Sunday, 26 February 2017


When someone recently referred to me as a 'dinosaur', they were suggesting I am reluctant to take on new technologies and changes. As 'dinosaur' is first used in this context in 1952, thus isn't it about time they found a new one?

Used in its better-known context it was coined in 1841 and coined by Sir Richard Owen from the Greek deinos sauros 'terrible lizard'. Something of a misnomer as dinosaurs are not lizards but are reptiles which could be said to be another translation. The term saurus is common to many of the names, its origins are unclear but may be related to saulos 'twisting, wavering'.

Scientists have identified more than one thousand non-avian species. Clearly that is far too many to define etymologically but here follows a selection of the better-known types.

Allosaurus were first identified in 1877 by Othniel Charles Marsh who, rather unimaginatively, named it from the Greek allos saurus 'different lizard'.

Ankylosaurus was first named in 1907. This armoured creature is named from the Greek ankylos saurus or 'curved lizard' and a reference to the shape of the ribs, the first part of the creature to be discovered.

Brachiosaurus is another from the Greek, where brakhion saurus literally means 'arm lizard' and a reference to its front limbs being much more evident than the rear.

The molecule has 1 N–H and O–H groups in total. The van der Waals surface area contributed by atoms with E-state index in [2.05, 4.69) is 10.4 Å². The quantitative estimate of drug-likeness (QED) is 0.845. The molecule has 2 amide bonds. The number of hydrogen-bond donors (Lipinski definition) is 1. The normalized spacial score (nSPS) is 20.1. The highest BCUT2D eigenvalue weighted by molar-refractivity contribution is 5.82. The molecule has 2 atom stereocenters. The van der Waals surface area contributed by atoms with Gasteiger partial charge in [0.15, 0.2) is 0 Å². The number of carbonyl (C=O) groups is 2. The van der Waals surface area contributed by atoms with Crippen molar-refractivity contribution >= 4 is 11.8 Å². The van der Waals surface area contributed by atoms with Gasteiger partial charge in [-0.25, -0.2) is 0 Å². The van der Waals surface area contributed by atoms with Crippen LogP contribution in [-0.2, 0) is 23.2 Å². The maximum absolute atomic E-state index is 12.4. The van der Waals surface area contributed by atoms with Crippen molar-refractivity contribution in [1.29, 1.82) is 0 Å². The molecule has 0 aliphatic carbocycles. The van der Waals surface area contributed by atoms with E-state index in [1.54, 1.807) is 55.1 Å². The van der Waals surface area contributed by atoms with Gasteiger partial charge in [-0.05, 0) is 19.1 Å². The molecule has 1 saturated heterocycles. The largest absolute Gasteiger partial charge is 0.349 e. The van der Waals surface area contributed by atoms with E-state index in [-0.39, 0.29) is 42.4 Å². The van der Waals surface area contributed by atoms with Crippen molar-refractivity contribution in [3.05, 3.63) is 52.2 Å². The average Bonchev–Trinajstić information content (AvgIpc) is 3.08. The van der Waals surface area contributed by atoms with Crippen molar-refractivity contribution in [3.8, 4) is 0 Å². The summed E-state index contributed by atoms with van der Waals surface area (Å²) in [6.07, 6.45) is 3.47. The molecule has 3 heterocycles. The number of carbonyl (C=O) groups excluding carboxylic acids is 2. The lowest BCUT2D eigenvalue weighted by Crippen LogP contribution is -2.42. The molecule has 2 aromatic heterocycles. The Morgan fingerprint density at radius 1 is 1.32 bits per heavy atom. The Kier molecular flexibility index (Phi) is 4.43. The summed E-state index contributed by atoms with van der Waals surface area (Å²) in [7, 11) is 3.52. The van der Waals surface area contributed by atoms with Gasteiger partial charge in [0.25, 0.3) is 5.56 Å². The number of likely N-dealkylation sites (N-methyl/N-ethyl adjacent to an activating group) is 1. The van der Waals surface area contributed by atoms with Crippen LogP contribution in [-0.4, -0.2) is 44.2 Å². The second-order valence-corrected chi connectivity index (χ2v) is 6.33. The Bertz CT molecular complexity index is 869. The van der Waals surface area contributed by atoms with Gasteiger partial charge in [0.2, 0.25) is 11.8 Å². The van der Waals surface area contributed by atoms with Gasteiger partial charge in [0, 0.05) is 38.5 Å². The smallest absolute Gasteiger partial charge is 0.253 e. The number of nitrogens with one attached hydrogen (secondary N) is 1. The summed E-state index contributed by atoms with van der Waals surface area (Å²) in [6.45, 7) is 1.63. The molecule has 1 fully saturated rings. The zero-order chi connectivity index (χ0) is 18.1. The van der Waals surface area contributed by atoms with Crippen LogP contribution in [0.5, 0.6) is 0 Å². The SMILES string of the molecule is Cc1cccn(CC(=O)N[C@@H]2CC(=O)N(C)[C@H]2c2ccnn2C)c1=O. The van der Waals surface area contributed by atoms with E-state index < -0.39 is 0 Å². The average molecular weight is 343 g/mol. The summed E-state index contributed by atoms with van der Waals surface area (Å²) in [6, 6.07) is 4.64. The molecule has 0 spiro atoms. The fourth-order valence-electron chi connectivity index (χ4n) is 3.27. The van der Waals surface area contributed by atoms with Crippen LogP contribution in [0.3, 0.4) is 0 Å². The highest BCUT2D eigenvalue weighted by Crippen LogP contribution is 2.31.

Brontosaurus were first named in 1879, where the Greek bronte saurus referred to this as the 'thunder lizard'. While Brontes was the name of a Cyclops in Greek mythology, both share a root in Proto-Indo-European bhrem meaning 'growl'.

Hadrosaurs were named as such in 1865, where Greek hadro saurus describes the 'stout lizard'.

Iguanodon dates from 1825, a composite noun taking 'iguana', itself the local Arawakan name for the creature, and the Greek odonys 'tooth'.

Megalosaurus almost speaks for itself, the Greek megas saurus meaning 'great lizard'.

Mosasaurus is the marine dinosaur seen in Jurassic World and named from the Latin Mosa and Greek saurus describe 'the lizard found near the river Meuse' near Maastricht.

Stegosaurus is first identified in 1892 and named from the Greek stegos saurus, literally 'rood lizard'. This refers to the armour plates which instantly identify the creature, the first element having changed little since Proto-Indo-European steg 'having a roof'.

Diplodocus is from the Greek diplos dokus, quite literally 'double beam' and a reference to the doubling of the bones beneath the long tail.

Tricertops, first identified in 1890, is named from the Greek tirkeratos ops meaning 'three-horned face'.

Tyrannosaurus, first named in 1905, comes from the Greek tyrannos saurus 'tyrant lizard'.

Velociraptors were named in 1924, with the Latin velox raptor 'speedy, swift robber'.

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